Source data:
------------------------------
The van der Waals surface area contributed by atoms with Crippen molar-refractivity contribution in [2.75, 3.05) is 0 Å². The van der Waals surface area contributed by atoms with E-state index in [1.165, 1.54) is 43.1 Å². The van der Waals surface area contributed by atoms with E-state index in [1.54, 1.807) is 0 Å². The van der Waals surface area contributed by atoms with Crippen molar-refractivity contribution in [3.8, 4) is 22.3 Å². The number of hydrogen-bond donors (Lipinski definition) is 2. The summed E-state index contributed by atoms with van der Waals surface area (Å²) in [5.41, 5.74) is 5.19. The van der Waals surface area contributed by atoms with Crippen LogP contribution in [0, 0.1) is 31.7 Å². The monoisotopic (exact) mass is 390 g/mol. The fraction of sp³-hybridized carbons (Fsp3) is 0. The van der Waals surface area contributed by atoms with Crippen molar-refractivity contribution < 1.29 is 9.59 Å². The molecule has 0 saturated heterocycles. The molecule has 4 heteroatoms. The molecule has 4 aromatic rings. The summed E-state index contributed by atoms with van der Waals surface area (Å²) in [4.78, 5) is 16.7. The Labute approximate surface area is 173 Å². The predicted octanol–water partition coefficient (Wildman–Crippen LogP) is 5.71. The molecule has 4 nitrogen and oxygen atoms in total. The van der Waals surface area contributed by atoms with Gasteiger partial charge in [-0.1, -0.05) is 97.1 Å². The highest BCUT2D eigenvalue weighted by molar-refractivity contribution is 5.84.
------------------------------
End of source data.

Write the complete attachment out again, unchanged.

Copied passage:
The van der Waals surface area contributed by atoms with Crippen molar-refractivity contribution in [2.75, 3.05) is 0 Å². The van der Waals surface area contributed by atoms with E-state index in [1.165, 1.54) is 43.1 Å². The van der Waals surface area contributed by atoms with E-state index in [1.54, 1.807) is 0 Å². The van der Waals surface area contributed by atoms with Crippen molar-refractivity contribution in [3.8, 4) is 22.3 Å². The number of hydrogen-bond donors (Lipinski definition) is 2. The summed E-state index contributed by atoms with van der Waals surface area (Å²) in [5.41, 5.74) is 5.19. The van der Waals surface area contributed by atoms with Crippen LogP contribution in [0, 0.1) is 31.7 Å². The monoisotopic (exact) mass is 390 g/mol. The fraction of sp³-hybridized carbons (Fsp3) is 0. The van der Waals surface area contributed by atoms with Crippen molar-refractivity contribution < 1.29 is 9.59 Å². The molecule has 0 saturated heterocycles. The molecule has 4 heteroatoms. The molecule has 4 aromatic rings. The summed E-state index contributed by atoms with van der Waals surface area (Å²) in [4.78, 5) is 16.7. The Labute approximate surface area is 173 Å². The predicted octanol–water partition coefficient (Wildman–Crippen LogP) is 5.71. The molecule has 4 nitrogen and oxygen atoms in total. The van der Waals surface area contributed by atoms with Gasteiger partial charge in [-0.1, -0.05) is 97.1 Å². The highest BCUT2D eigenvalue weighted by molar-refractivity contribution is 5.84.